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Acta Medica Colombiana

Print version ISSN 0120-2448

Acta Med Colomb vol.44 no.4 Bogotá Oct./Dec. 2019 

Letters to the Editor

The duty of updating the curriculum in internal medicine The need to maintain cohesion and include new integrating scenarios


a Dr. Alejandro García-Cajiao: Especialista en Medicina Interna, Pontificia Universidad Javeriana, Hospital Universitario de San Ignacio. Profesor del Departamento de Ciencias Fisiológicas de la Pontifícia Universidad Javeriana. Bogotá, D.C. (Colombia).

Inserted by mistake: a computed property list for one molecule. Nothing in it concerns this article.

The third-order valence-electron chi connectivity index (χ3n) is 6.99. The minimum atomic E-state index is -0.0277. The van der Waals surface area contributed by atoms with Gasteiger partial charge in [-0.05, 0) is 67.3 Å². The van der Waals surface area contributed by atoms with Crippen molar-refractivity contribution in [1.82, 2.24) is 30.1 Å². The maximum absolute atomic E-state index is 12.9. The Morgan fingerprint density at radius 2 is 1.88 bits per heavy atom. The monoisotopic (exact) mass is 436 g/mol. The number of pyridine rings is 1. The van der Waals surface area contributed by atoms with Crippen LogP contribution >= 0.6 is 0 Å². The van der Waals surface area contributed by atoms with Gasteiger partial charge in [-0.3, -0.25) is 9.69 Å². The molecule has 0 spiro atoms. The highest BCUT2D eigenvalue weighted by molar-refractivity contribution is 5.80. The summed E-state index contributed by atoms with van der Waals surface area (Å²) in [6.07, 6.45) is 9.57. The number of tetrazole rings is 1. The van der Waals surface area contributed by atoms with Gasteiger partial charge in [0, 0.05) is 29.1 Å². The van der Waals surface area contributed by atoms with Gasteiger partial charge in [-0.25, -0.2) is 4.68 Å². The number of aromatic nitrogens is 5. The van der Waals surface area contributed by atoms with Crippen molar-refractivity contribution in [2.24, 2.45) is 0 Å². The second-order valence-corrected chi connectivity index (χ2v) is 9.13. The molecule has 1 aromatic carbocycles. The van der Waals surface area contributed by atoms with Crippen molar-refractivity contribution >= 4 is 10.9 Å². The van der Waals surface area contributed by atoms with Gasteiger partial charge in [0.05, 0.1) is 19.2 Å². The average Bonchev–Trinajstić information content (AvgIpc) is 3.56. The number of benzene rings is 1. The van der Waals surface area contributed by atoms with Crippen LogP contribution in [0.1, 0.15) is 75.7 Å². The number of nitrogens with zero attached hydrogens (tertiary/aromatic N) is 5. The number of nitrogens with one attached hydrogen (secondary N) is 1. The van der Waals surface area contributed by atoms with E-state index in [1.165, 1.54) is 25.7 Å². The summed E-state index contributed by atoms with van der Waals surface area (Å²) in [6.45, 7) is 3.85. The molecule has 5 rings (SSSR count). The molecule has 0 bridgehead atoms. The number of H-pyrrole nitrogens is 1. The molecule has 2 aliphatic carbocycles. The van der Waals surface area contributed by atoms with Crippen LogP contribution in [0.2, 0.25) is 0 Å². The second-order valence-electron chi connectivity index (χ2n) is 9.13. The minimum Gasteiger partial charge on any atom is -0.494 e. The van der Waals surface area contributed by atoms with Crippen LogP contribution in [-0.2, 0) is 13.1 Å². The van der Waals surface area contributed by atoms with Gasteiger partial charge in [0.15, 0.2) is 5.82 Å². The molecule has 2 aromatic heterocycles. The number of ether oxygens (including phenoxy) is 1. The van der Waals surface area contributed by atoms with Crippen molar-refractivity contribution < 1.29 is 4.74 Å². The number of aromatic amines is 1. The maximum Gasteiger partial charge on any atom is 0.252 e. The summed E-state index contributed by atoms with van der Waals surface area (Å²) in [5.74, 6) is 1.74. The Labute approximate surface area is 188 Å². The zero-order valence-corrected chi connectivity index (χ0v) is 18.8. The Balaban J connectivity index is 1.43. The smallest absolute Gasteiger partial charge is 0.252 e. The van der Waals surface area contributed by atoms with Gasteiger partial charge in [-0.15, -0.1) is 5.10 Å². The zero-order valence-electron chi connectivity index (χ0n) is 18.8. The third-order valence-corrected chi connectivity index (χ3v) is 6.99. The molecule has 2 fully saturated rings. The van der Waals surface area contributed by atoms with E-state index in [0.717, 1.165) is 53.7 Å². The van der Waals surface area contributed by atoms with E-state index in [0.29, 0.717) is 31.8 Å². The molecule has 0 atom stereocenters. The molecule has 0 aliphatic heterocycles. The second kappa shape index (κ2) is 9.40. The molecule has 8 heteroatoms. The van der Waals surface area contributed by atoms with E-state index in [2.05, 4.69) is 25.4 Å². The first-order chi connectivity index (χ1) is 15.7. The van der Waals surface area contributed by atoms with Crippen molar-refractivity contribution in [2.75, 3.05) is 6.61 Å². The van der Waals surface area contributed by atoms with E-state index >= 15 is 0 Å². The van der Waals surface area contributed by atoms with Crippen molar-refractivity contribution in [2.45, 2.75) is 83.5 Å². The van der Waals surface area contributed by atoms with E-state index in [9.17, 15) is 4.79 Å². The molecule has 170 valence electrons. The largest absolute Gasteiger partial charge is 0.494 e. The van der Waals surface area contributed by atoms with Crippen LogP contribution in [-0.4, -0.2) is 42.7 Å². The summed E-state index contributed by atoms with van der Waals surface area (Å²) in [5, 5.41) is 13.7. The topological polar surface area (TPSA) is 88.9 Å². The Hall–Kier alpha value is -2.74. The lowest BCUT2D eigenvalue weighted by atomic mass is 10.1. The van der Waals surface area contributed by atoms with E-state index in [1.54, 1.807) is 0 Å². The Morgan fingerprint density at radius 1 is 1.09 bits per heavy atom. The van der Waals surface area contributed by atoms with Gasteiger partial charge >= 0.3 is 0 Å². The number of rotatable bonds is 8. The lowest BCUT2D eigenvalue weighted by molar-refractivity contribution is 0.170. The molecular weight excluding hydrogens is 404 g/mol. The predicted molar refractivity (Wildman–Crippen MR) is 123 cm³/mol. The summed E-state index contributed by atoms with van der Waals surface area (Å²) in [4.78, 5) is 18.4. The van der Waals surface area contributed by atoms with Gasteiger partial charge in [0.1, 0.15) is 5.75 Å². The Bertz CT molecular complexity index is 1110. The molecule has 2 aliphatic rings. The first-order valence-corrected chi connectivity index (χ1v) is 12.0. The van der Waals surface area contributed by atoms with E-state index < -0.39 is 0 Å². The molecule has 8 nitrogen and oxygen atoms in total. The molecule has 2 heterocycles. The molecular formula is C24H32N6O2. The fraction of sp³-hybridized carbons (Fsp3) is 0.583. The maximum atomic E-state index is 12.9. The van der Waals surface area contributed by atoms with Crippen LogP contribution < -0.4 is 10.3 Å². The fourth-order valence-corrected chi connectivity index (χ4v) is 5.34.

"... Whoever desires to correctly study the science of medicine should proceed as follows. First, he/she should consider what effects each season of the year may produce, since the seasons are not all the same, but rather differ widely both in themselves and in their changes. The next point refers to warm and cold winds, especially universal winds, but also those that are unique to each particular region (...). Likewise, the preferred lifestyle of its inhabitants, if they are great drinkers or eat excessively and remain inactive...". In this immortal fragment from his work Airs, Waters, and Places 1, Hippocrates describes what we could relate to the specific core skills of the medical internist, very well proposed by Pinilla EA et al. 2, especially as regards the duty of analyzing the patient's social, economic and cultural environment to provide solutions, this being the foundation of the deontological identity of the medical internist, or his/her reason for being as an integrating physician, by definition. From my perspective as a medical resident in this specialty, and knowing the very broad spectrum of action of the internist, I consider it essential to be aware of proposals for complementing and updating the internal medicine curriculums, such as the one discussed by Barrera-Garavito et al. 3. This is because society in general, and Colombian society in particular, with its unique challenges, needs committed internists who will lead the call to identify, analyze and articulate the greatest challenges of the twenty-first century (climate change and variability, deforestation, desertification, depletion of the ozone layer, population aging, uncontrolled urbanization and unsustainable extraction of natural resources, among others) and their direct and indirect effects on the population's health (increased burden of vector-borne diseases, mental health problems, cardiovascular and respiratory diseases, and malnutrition, among others). This will tend to strengthen the doctor-patient relationship through a holistic approach, understanding health, from a social domain perspective, as a dynamic balance between opportunities and limitations, which changes throughout life and is affected by external conditions such as the previously mentioned challenges 4.